What outcomes from pharmacologic treatments are important to people with rheumatoid arthritis? Creating the basis of a patient core set

Sanderson, Tessa and Morris, Marianne and Calnan, Michael .W. and Richards, Pam and Hewlett, Sarah (2010) What outcomes from pharmacologic treatments are important to people with rheumatoid arthritis? Creating the basis of a patient core set. Arthritis Care and Research, 62 (5). pp. 640-646. ISSN 2151-464X. (doi:https://doi.org/10.1002/acr.20034) (The full text of this publication is not currently available from this repository. You may be able to access a copy if URLs are provided)

The full text of this publication is not currently available from this repository. You may be able to access a copy if URLs are provided. (Contact us about this Publication)
Official URL
http://dx.doi.org/10.1002/acr.20034

Abstract

Objective. Function, patient global assessment, and pain are routinely measured in rheumatoid arthritis (RA) clinical trials. However, other patient-reported outcomes identified as important to patients in qualitative studies, such as fatigue and quality of life, are commonly not included, and modern treatment regimens may have changed patients' expectations of treatment outcomes. Our objective was to elicit patient priority treatment outcomes for pharmacologic interventions since the common use of anti-tumor necrosis factor (anti-TNF) therapy, which will form the basis of a core set of patient priorities to complement existing professional core sets. Methods. In-depth interviews were conducted with 23 RA patients, purposively sampled for age, sex, medication (anti-TNF or other disease-modifying antirheumatic drugs), disease severity, and work status. Grounded theory guided iterative data collection and analysis. Coding of the data was peer reviewed. A patient research partner collaborated in the research design and analysis. Results. Sixty-three different outcomes important to patients were generated from the interviews. Four major categories of patient outcomes from pharmacologic treatments were developed: "RA under control," "Doing things," "Emotional health," and "Coping with illness." The core category (or overall theme) was "Minimizing the personal impact of RA." Conclusion. Although the routine outcomes of pain, function, and overall well-being were raised by the patients, they also generated a further 60 important outcomes that they look for from treatment. This difference in perspective may potentially influence treatment decisions. The next step is therefore to use these data to develop a patient core set. © 2010, American College of Rheumatology.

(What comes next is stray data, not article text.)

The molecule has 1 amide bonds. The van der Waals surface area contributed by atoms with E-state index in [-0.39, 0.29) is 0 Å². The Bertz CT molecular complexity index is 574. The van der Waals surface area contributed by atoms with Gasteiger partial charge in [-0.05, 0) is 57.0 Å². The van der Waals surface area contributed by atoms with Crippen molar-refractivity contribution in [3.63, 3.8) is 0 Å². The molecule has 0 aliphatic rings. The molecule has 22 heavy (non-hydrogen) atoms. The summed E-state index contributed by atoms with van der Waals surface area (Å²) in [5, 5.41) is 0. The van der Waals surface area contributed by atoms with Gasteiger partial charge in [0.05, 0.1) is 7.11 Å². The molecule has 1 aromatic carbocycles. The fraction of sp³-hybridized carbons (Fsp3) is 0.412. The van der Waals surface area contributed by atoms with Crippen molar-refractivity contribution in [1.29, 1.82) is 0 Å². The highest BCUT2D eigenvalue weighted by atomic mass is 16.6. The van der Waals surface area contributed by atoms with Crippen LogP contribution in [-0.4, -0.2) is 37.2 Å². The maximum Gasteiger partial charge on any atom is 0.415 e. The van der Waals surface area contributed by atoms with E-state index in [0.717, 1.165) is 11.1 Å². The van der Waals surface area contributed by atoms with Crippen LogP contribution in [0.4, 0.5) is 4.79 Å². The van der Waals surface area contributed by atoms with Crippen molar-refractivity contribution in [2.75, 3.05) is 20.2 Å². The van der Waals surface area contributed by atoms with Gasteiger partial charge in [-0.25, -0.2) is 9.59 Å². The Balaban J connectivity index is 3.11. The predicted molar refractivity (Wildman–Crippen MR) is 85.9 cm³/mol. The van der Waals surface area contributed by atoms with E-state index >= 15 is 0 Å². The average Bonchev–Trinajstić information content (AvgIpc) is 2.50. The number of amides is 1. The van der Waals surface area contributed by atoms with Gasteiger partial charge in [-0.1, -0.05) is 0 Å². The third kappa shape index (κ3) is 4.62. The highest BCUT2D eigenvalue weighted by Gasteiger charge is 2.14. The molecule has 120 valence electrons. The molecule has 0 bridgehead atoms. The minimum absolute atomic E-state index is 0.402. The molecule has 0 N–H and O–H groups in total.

Item Type: Article
Subjects: H Social Sciences
Divisions: Faculties > Social Sciences > School of Social Policy Sociology and Social Research
Depositing User: Mita Mondal
Date Deposited: 10 Mar 2014 13:53 UTC
Last Modified: 13 May 2014 15:50 UTC
Resource URI: https://kar.kent.ac.uk/id/eprint/38690 (The current URI for this page, for reference purposes)
  • Depositors only (login required):